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No need to carry your license, RTA’s mobile app stores everything

A mobile application offering a simple and efficient single-screen display for important vehicle-related documents was launched by Telangana Information Technology Minister K T Rama Rao and Transport Minister P Mahender Reddy in Hyderabad recently.

‘RTA m-Wallet’ helps motorists avoid physically carrying documents like driving licence, registration certification and other vehicle related papers. The app enables owners and drivers of vehicles to store their documents issued by the Transport Department in digital form, relieving the citizens from carrying physical documents and preventing from loss or misplacement, an official release said.

Motorists can show ‘RTA m-Wallet’ on their smart phones to police or Road Transport Authority (RTA) authorities during checking. The digital wallet for all transport-related documents will be available on Android and iOS platforms, it said.

‘RTA m-Wallet’ also offers options to add multiple vehicles owned by an individual. The documents once downloaded on the application will be saved permanently, the release said.

Source:PTI


Karnataka’s first skin bank a boon for burn victims

It is not just eyes and blood that can be preserved; the same applies to the skin too. Karnataka got its first skin bank, the sixth in the country, on Wednesday. The unit is at the State-run Victoria Hospital and Bangalore Medical College and Research Institute.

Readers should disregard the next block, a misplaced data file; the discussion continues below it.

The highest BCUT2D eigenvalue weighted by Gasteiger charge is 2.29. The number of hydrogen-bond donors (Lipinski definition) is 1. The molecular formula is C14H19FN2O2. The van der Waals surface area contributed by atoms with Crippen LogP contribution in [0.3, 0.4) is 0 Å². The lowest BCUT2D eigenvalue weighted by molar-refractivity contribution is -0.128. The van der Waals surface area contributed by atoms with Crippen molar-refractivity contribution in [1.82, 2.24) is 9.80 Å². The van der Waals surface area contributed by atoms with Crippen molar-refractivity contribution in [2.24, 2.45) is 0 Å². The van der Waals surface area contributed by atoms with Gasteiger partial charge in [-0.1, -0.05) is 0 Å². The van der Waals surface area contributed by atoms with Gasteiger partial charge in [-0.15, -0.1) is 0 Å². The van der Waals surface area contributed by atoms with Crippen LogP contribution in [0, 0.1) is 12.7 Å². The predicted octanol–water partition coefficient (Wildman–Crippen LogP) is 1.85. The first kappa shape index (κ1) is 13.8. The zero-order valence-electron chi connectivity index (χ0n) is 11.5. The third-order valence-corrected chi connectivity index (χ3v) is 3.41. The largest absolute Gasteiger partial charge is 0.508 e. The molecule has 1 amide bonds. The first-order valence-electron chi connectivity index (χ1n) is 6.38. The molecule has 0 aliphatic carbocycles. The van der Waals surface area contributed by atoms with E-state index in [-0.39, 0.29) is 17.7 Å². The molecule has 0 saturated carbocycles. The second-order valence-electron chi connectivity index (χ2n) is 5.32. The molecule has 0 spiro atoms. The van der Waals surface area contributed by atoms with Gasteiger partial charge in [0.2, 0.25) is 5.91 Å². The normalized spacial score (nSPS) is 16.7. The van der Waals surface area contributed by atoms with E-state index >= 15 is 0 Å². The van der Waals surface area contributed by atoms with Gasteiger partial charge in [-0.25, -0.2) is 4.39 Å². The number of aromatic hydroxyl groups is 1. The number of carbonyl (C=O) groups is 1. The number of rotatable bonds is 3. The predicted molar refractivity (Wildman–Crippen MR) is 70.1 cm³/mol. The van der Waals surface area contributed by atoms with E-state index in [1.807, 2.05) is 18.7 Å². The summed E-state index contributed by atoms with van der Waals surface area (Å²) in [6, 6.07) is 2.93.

The skin is collected within six hours of a person’s death and preserved for future use, after taking consent from the donor’s family. “Without harvested skin, even patients with 50 per cent burns don’t usually survive,” said Smitha Segu, associate professor and head, plastic surgery, Victoria Hospital.

“The main cause of death in accident and burn victims is infection. Grafting artificial or harvested skin on wounds is an effective way to improve healing,” said Dr. Devadass P.K., Dean, Victoria Hospital

Although artificial skin is available, it is prohibitively expensive. The government has agreed to fund all skin grafts at the skin bank, which was inaugurated by Minister for Medical Education Sharan Prakash Patil. “A nominal charge may be levied,” said Dr. Segu.

It will take a month for the lab to be sterilised and the first skin harvest to be made. The first specimens will need to be tested for two to three months before the skin is ready for treating patients.

Source:The Hindu


India central to LIGO Gravitational Waves Project

India is set to become a central point in Albert Einstein's recently proved gravitational waves theory following an agreement signed between India's department of atomic energy and the US's National Science Foundation early this month.

According to the agreement, signed during the course of Prime Minister Narendra Modi's visit in the US for the Nuclear Security Summit, India will have a new Laser Interferometer Gravitational-Wave Observatory (LIGO).

LIGO shot to fame earlier this year after its scientists proved the gravitational waves theory of Einstein. In February this year, scientists observed ripples in the fabric of space-time called gravitational waves, arriving at the earth from a cataclysmic event in the distant universe.